Grøften & Schønnemann a.k.a. Things On Bread
If your only exposure to smorrebrod is Copenhagen
import, Aamanns, you might get stymied when figuring out how to order the
open-faced sandwiches in a more traditional, albeit touristy, setting.
At Grøften, inside Tivoli Gardens, you're presented
with a checkbox list, broken down by topping type–seven herring variations,
alone–and each with the choice of rye, caraway or white bread. (Locals know
which pairs with what and there are definitely rules. I didn't want to be the
blueberry bagel ordering foreigner.) Is this like dim sum? Pick away, share? Using
price as a guide isn't reliable since nearly everything ends up costing more
than you think it should anyway. Is a $16 sandwich plenty for one or barely a
snack a la Aamanns?
We decided on two each, which I now think was too
much (see Schønnemann, below), plus, meatballs, which was definitely way too
much. Yes, there is actually a slice of bread hiding beneath the tuft of
shredded horseradish, sweet pickles, remoulade and fried crumbled onions (a
garnish so popular it's sold in little plastic tubs at Ikea). Oh, and roast
Beef tartare, egg yolk and horseradish was
straightforward as can be. Capers, chopped onion and turmeric-tinged pickled
vegetables, similar to piccalilli, came in little glass bowls for all the sandwiches
but made most sense with the slab of
chopped raw meat. The same sandwich with black caviar is called "løvemad,"
or lion's snack in English. Cute either way.
Fried herring was a little more subdued.
Frikadeller, a mixture of pork and veal, I'm pretty
As my first restaurant meal in Copenhagen, I was a
little surprised (not unhappily, as I love smoking on vacation) to see you
could still smoke indoors since Scandinavia always struck me clean-living–maybe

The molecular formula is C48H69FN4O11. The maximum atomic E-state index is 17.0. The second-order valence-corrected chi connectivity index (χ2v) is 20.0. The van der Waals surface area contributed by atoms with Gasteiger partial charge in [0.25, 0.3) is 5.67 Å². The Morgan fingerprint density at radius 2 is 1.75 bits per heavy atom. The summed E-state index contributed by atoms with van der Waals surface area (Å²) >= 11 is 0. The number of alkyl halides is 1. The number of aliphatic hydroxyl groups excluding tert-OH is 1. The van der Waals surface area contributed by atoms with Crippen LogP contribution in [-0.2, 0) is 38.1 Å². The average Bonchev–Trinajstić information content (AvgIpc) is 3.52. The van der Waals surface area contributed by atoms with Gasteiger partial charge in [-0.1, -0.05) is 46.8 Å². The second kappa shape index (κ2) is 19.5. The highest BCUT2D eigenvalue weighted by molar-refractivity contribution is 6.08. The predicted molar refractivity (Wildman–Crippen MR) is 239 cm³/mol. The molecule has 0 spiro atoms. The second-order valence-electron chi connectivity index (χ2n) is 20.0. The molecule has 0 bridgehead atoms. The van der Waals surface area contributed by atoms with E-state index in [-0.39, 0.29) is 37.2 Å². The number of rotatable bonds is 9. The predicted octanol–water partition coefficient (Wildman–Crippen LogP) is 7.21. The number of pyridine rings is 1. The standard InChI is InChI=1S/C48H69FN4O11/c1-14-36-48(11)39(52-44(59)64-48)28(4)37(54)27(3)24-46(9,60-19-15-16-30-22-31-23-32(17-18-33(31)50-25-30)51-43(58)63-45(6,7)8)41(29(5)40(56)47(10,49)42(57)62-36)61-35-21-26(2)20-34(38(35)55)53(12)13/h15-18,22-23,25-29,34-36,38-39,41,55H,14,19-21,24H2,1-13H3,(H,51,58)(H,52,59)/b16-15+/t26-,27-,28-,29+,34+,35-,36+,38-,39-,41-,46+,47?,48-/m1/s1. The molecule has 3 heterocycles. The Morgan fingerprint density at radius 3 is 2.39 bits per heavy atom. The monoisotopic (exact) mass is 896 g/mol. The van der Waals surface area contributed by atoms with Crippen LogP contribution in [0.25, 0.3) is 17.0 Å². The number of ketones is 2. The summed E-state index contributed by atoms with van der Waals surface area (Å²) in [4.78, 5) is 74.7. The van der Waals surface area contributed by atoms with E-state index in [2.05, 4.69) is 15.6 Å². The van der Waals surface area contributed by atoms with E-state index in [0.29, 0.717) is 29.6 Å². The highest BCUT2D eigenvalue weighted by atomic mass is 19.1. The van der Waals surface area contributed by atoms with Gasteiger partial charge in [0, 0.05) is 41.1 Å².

it's the propensity for biking? (It was also not unusual to see parents pushing
strollers with cigarettes in hand, a practice that would be certain to induce
severe shaming in many parts of NYC.) This was an anomaly that wasn't repeated
at any other restaurant I visited, though.
* * *
Schønnemann is also a traditional purveyor of things
on bread, mostly rye. There's nothing wrong with old-school Danish food; I
would highly recommend a little stodginess in lieu of seaweed broths and charred cucumbers for one
meal. Luckily, we were seated closely, NYC close, to a Danish twosome who made
sure we ordered right. (I ended up spending Saturday hanging out, barbecuing
and drinking at their "kolonihave" outside the city and was all the
better for breaking out of the New Nordic confines that can limit the
House brews, referred to as "lunch beer"
by our waiter, and a delicate walnut aquavit are a great way to start off an
afternoon. (While I'd recommend eating some regular food in Copenhagen, I can't
say I'd advocate multiple shots of thick salty black licorice liqueur flavored
with pomegranate, which I was exposed to later.)
Herring salad, yes, on top of a thin, chewy slice of
nutty rye. We were told we should've asked for more bread so you're not just eating
fish, beets and sour cream.
Just one smorrebrod apiece, the normal way of doing
things. I had been previously charmed by lion's snack, and this, the
veterinarian's midnight snack, was no less poetic. That translates to a thick
spread of pate, salted beef similar to sliced corned beef, aspic and raw
onions. This is my kind of sandwich. Dark bread and liverwurst? Yes.
The Harbourmaster, cured salmon, chives, dill,
potatoes, red onions and smoked cheese, also had an impressive name. The lime
seemed odd to me.
Make sure to have another beer, don't look at the exchange rate too hard, have a good time.
Grøften * Vesterbrogade 3, Copenhagen, Demnark
Schønnemann * Hauser Plads 16, Copenhagen, Denmark